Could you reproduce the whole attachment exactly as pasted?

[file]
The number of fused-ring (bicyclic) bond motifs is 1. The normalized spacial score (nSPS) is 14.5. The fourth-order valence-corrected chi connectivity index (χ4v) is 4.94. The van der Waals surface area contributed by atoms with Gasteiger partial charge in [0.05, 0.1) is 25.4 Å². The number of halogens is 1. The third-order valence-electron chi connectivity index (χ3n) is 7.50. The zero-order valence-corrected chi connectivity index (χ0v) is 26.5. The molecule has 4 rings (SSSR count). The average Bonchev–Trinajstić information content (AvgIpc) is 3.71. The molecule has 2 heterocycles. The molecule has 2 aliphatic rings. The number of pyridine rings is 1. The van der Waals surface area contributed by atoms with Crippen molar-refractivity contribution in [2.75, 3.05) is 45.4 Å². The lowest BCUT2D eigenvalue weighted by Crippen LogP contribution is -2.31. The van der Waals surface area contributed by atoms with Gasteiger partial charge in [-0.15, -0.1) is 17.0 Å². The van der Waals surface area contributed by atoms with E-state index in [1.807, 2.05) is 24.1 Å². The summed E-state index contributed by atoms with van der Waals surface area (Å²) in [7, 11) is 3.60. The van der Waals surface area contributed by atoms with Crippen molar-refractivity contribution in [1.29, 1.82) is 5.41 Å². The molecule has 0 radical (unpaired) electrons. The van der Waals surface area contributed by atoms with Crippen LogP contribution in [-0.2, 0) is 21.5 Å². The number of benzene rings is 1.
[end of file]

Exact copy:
The number of fused-ring (bicyclic) bond motifs is 1. The normalized spacial score (nSPS) is 14.5. The fourth-order valence-corrected chi connectivity index (χ4v) is 4.94. The van der Waals surface area contributed by atoms with Gasteiger partial charge in [0.05, 0.1) is 25.4 Å². The number of halogens is 1. The third-order valence-electron chi connectivity index (χ3n) is 7.50. The zero-order valence-corrected chi connectivity index (χ0v) is 26.5. The molecule has 4 rings (SSSR count). The average Bonchev–Trinajstić information content (AvgIpc) is 3.71. The molecule has 2 heterocycles. The molecule has 2 aliphatic rings. The number of pyridine rings is 1. The van der Waals surface area contributed by atoms with Crippen molar-refractivity contribution in [2.75, 3.05) is 45.4 Å². The lowest BCUT2D eigenvalue weighted by Crippen LogP contribution is -2.31. The van der Waals surface area contributed by atoms with Gasteiger partial charge in [-0.15, -0.1) is 17.0 Å². The van der Waals surface area contributed by atoms with E-state index in [1.807, 2.05) is 24.1 Å². The summed E-state index contributed by atoms with van der Waals surface area (Å²) in [7, 11) is 3.60. The van der Waals surface area contributed by atoms with Crippen molar-refractivity contribution in [1.29, 1.82) is 5.41 Å². The molecule has 0 radical (unpaired) electrons. The van der Waals surface area contributed by atoms with Crippen LogP contribution in [-0.2, 0) is 21.5 Å². The number of benzene rings is 1.